From public open access to common property: the prospects and challenges of institutionalizing boundaries for self-governance and management of community irrigation dams in the Upper East Region, Ghana
AbstractThe Hardian solutions to the excessive abuses of common-pool resources are still being contested. On the one hand public ownership is seen as a major draw back to the efficient and sustainable management of common-pool resources, and on the other the challenges of private ownership in addressing issues of equity and access. Self-governing community management groups are now seen as the panacea. The paper explores the mechanisms that the Water User Associations are using to address the critical issues of boundaries. It addresses three interrelated questions, i.e. how do communities: (1) delimit the territoriality of their irrigation schemes? (2) define authority spheres within the context of the traditional land ownership system? (3) define the limits of each individual user within the context of competing users such that conflicts are minimized? The central finding is that, although successes are not uniform across the board, the WUAs are employing ingenious mechanisms to define clear resource, authority and user boundaries to enable them set up workable systems for self-governance and the management of their communal dams in more sustainable ways. On the basis of the findings, it is recommended that for a lasting impact, the Ministry of Food and Agriculture (MoFA) will need to assist the emerging WUAs in this process of institutionalization.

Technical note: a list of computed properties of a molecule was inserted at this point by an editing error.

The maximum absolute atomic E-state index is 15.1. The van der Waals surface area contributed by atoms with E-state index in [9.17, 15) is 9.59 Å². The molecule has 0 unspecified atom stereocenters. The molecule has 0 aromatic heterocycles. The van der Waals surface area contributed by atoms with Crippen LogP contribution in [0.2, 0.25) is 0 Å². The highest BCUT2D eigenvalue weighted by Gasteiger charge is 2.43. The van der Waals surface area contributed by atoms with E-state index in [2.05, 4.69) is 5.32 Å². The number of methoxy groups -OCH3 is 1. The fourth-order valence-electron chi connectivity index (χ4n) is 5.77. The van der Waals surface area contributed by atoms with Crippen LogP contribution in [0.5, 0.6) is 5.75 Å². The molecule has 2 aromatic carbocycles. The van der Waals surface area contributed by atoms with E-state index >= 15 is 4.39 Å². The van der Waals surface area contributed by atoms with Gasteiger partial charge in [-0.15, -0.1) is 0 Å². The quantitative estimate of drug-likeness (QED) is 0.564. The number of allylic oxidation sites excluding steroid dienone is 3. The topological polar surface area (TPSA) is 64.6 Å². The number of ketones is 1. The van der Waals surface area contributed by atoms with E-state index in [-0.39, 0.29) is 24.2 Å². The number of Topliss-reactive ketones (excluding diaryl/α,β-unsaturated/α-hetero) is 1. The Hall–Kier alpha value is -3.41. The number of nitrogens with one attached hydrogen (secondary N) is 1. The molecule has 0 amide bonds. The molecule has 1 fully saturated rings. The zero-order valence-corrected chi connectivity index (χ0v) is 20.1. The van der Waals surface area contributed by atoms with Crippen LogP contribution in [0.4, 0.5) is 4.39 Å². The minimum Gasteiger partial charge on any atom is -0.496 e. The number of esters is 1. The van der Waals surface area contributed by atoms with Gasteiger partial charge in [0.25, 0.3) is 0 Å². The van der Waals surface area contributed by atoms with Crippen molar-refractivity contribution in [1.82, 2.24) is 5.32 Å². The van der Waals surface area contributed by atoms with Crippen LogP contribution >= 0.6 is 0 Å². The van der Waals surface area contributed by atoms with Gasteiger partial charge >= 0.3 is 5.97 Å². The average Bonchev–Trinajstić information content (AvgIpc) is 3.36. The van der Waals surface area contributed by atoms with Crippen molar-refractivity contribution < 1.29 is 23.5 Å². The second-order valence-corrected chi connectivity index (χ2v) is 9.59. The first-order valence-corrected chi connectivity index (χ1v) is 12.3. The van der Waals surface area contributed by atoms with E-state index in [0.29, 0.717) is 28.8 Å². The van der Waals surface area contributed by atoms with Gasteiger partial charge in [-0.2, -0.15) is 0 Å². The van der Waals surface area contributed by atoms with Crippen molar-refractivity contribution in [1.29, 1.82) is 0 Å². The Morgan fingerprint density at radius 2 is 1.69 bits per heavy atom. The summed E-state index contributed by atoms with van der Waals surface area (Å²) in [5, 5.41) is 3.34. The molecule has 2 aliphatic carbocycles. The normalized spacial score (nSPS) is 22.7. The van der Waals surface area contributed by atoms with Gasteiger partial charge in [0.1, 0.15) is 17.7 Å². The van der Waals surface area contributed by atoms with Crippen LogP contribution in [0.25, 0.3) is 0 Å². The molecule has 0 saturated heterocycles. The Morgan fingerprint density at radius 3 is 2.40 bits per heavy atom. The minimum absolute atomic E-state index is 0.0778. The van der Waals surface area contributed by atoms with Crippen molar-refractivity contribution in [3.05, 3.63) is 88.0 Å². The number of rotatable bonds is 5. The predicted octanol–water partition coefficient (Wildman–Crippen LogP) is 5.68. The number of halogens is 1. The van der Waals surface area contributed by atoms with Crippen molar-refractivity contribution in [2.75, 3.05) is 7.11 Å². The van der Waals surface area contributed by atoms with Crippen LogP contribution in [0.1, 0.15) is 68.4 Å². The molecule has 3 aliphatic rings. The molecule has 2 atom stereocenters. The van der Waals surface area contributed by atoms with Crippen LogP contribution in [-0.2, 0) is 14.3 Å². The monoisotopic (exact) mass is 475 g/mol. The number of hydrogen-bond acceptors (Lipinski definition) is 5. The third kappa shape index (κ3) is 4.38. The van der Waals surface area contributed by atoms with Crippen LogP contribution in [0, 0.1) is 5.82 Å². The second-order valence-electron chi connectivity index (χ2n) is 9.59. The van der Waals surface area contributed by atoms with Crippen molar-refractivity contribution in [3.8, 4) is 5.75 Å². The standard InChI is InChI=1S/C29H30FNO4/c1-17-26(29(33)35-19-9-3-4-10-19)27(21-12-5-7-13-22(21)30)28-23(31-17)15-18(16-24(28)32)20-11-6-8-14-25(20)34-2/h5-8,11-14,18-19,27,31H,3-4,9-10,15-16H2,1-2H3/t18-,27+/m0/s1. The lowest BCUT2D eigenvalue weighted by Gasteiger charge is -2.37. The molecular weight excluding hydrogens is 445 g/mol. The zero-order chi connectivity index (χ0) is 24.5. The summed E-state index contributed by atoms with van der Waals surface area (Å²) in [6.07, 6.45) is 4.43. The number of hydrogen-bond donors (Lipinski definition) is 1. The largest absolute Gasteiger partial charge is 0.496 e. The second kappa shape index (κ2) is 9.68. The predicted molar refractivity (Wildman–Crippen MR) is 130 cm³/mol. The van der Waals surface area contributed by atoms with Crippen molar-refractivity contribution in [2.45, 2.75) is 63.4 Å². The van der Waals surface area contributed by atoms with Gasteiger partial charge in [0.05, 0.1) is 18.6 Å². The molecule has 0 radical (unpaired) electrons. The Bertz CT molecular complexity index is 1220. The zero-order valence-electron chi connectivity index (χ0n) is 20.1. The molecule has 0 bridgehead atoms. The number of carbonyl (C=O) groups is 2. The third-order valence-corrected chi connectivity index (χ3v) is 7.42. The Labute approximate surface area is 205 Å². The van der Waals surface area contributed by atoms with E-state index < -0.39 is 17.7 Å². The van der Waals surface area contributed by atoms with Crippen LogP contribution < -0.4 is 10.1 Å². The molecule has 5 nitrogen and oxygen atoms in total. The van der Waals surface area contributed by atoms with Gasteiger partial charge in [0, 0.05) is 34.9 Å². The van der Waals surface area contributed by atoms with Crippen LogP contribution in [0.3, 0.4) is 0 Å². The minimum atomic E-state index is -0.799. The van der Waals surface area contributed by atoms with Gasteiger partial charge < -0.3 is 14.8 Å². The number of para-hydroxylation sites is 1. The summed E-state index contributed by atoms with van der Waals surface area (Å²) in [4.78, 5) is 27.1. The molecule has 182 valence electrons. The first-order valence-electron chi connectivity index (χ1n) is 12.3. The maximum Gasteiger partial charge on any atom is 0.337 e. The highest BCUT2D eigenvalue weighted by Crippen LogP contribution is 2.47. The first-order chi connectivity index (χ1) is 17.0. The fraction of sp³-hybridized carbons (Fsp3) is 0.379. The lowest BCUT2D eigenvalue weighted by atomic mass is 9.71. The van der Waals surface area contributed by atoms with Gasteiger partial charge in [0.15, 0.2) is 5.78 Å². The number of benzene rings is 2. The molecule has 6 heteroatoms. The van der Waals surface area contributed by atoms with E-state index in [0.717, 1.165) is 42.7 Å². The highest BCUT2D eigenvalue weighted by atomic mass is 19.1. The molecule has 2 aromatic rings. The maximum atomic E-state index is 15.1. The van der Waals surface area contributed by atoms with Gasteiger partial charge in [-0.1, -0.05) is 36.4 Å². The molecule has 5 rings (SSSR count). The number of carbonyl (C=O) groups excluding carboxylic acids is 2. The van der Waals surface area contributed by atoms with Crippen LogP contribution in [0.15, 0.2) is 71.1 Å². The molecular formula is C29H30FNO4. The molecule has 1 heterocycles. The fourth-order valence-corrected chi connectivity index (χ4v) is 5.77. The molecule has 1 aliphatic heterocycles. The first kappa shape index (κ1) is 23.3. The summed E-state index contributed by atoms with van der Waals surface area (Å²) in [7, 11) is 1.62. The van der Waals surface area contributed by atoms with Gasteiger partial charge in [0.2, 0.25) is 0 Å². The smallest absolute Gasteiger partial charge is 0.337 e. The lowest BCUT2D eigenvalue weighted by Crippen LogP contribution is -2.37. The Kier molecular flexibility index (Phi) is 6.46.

Ghana Journal of Development Studies Vol. 3(1) 2006: 102-118
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